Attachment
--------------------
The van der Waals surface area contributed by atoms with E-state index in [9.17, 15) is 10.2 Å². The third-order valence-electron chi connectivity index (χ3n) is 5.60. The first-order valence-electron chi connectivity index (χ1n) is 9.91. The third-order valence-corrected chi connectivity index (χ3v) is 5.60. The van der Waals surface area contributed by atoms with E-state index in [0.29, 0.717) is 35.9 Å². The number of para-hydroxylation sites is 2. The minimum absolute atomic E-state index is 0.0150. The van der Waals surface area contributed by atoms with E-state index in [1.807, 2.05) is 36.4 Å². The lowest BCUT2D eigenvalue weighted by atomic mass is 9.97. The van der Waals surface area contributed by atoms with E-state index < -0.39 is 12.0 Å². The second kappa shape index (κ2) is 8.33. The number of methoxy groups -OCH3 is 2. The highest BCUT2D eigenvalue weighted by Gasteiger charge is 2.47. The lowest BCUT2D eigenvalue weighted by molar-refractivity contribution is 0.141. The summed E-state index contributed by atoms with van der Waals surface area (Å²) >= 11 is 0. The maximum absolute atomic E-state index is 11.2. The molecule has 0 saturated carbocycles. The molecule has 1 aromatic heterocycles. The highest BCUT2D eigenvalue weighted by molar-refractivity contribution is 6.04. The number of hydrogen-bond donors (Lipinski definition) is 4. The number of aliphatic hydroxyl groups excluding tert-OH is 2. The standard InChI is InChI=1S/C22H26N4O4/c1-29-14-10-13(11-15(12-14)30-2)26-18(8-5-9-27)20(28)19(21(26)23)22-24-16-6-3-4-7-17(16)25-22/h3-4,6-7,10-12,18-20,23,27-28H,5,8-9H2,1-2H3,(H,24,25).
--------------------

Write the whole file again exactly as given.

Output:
The van der Waals surface area contributed by atoms with E-state index in [9.17, 15) is 10.2 Å². The third-order valence-electron chi connectivity index (χ3n) is 5.60. The first-order valence-electron chi connectivity index (χ1n) is 9.91. The third-order valence-corrected chi connectivity index (χ3v) is 5.60. The van der Waals surface area contributed by atoms with E-state index in [0.29, 0.717) is 35.9 Å². The number of para-hydroxylation sites is 2. The minimum absolute atomic E-state index is 0.0150. The van der Waals surface area contributed by atoms with E-state index in [1.807, 2.05) is 36.4 Å². The lowest BCUT2D eigenvalue weighted by atomic mass is 9.97. The van der Waals surface area contributed by atoms with E-state index < -0.39 is 12.0 Å². The second kappa shape index (κ2) is 8.33. The number of methoxy groups -OCH3 is 2. The highest BCUT2D eigenvalue weighted by Gasteiger charge is 2.47. The lowest BCUT2D eigenvalue weighted by molar-refractivity contribution is 0.141. The summed E-state index contributed by atoms with van der Waals surface area (Å²) >= 11 is 0. The maximum absolute atomic E-state index is 11.2. The molecule has 0 saturated carbocycles. The molecule has 1 aromatic heterocycles. The highest BCUT2D eigenvalue weighted by molar-refractivity contribution is 6.04. The number of hydrogen-bond donors (Lipinski definition) is 4. The number of aliphatic hydroxyl groups excluding tert-OH is 2. The standard InChI is InChI=1S/C22H26N4O4/c1-29-14-10-13(11-15(12-14)30-2)26-18(8-5-9-27)20(28)19(21(26)23)22-24-16-6-3-4-7-17(16)25-22/h3-4,6-7,10-12,18-20,23,27-28H,5,8-9H2,1-2H3,(H,24,25).